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PRRAC Handbook: Public Lands, Waters, and Monuments; Community Planning and Administrative Action

The US Army Corps of Engineers (USACE) and the National Park Service have both applied the legal framework to green access in Los Angeles and concluded: (1) there is not enough park space, especially for children of color and low-income children; (2) these disparities contribute to related health disparities such as obesity and diabetes; and (3) federal agencies and recipients of federal financial assistance are required to address these disparities under civil rights laws and environmental justice principles. These plans focus on the LA River, and the Santa Monica and San Gabriel Mountains, respectively. Advocates from these affected communities continue the struggle to implement the legal framework to ensure equal opportunity, climate justice, and local green jobs, while avoiding green displacement.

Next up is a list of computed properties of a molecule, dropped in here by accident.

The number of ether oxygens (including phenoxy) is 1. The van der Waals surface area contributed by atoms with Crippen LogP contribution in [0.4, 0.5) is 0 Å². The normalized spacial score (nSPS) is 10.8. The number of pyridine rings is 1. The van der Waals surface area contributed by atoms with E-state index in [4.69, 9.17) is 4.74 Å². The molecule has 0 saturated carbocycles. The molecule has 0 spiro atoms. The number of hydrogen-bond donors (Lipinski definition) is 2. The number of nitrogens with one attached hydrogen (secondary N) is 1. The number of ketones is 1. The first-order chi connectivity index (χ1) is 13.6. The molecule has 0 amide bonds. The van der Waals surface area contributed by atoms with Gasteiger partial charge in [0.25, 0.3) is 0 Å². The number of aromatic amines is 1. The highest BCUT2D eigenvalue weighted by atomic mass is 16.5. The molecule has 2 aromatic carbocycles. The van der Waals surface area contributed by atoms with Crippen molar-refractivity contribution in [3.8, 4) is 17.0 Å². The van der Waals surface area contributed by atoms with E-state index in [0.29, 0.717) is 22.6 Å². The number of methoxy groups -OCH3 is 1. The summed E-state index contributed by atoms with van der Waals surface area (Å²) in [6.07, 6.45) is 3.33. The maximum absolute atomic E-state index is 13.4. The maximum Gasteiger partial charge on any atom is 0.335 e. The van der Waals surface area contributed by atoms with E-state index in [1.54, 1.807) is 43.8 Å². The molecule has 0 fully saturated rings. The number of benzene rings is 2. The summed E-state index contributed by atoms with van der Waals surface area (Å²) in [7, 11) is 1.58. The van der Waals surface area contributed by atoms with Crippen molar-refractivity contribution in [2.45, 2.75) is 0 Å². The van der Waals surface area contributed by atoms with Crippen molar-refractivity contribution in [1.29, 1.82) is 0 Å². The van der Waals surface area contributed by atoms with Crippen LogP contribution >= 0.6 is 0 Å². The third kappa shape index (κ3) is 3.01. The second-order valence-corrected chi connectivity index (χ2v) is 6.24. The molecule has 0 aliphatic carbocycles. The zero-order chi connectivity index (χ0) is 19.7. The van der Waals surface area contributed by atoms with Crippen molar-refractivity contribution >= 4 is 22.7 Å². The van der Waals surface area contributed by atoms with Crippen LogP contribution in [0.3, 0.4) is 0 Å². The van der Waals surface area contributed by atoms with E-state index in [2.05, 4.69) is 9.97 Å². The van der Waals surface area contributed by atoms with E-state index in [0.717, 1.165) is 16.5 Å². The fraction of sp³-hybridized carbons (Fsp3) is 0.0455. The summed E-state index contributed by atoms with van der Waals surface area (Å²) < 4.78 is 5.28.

This post is part in a series by The City Project’s UCLA Graduate Intern Alex Ruppert exploring “A Framework for Civil Rights: Environmental Justice and Health Equity,” which is included in the PRRAC book Strategies for Health Justice at pages 45-57. The framework based on combined organizing and legal strategies is written by The City Project, GreenLatinos, and The Praxis Project.


Anahuak Youth Sports Association and The City Project at the San Gabriel Mountains National Monument

See other posts in the series: